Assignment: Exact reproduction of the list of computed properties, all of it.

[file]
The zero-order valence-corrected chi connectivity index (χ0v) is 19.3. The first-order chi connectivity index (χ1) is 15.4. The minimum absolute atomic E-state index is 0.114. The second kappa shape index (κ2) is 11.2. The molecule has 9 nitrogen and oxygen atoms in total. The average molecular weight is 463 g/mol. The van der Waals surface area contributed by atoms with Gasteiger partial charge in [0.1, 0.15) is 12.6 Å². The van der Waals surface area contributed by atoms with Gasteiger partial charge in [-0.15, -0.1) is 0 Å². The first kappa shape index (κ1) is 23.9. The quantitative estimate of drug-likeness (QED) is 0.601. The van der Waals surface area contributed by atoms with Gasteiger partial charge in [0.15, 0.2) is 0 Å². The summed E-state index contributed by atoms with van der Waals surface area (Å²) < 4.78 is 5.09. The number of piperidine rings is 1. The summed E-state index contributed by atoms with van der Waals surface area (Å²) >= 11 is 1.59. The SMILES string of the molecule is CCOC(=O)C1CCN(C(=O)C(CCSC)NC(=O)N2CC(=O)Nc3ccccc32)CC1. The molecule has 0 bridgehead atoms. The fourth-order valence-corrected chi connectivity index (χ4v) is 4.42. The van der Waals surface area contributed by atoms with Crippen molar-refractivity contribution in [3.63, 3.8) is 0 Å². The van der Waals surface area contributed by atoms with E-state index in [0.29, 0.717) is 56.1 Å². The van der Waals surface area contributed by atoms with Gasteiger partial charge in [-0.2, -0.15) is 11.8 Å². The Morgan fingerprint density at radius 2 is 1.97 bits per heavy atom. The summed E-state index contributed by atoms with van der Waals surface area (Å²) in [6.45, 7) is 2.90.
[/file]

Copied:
The zero-order valence-corrected chi connectivity index (χ0v) is 19.3. The first-order chi connectivity index (χ1) is 15.4. The minimum absolute atomic E-state index is 0.114. The second kappa shape index (κ2) is 11.2. The molecule has 9 nitrogen and oxygen atoms in total. The average molecular weight is 463 g/mol. The van der Waals surface area contributed by atoms with Gasteiger partial charge in [0.1, 0.15) is 12.6 Å². The van der Waals surface area contributed by atoms with Gasteiger partial charge in [-0.15, -0.1) is 0 Å². The first kappa shape index (κ1) is 23.9. The quantitative estimate of drug-likeness (QED) is 0.601. The van der Waals surface area contributed by atoms with Gasteiger partial charge in [0.15, 0.2) is 0 Å². The summed E-state index contributed by atoms with van der Waals surface area (Å²) < 4.78 is 5.09. The number of piperidine rings is 1. The summed E-state index contributed by atoms with van der Waals surface area (Å²) >= 11 is 1.59. The SMILES string of the molecule is CCOC(=O)C1CCN(C(=O)C(CCSC)NC(=O)N2CC(=O)Nc3ccccc32)CC1. The molecule has 0 bridgehead atoms. The fourth-order valence-corrected chi connectivity index (χ4v) is 4.42. The van der Waals surface area contributed by atoms with Crippen molar-refractivity contribution in [3.63, 3.8) is 0 Å². The van der Waals surface area contributed by atoms with E-state index in [0.29, 0.717) is 56.1 Å². The van der Waals surface area contributed by atoms with Gasteiger partial charge in [-0.2, -0.15) is 11.8 Å². The Morgan fingerprint density at radius 2 is 1.97 bits per heavy atom. The summed E-state index contributed by atoms with van der Waals surface area (Å²) in [6.45, 7) is 2.90.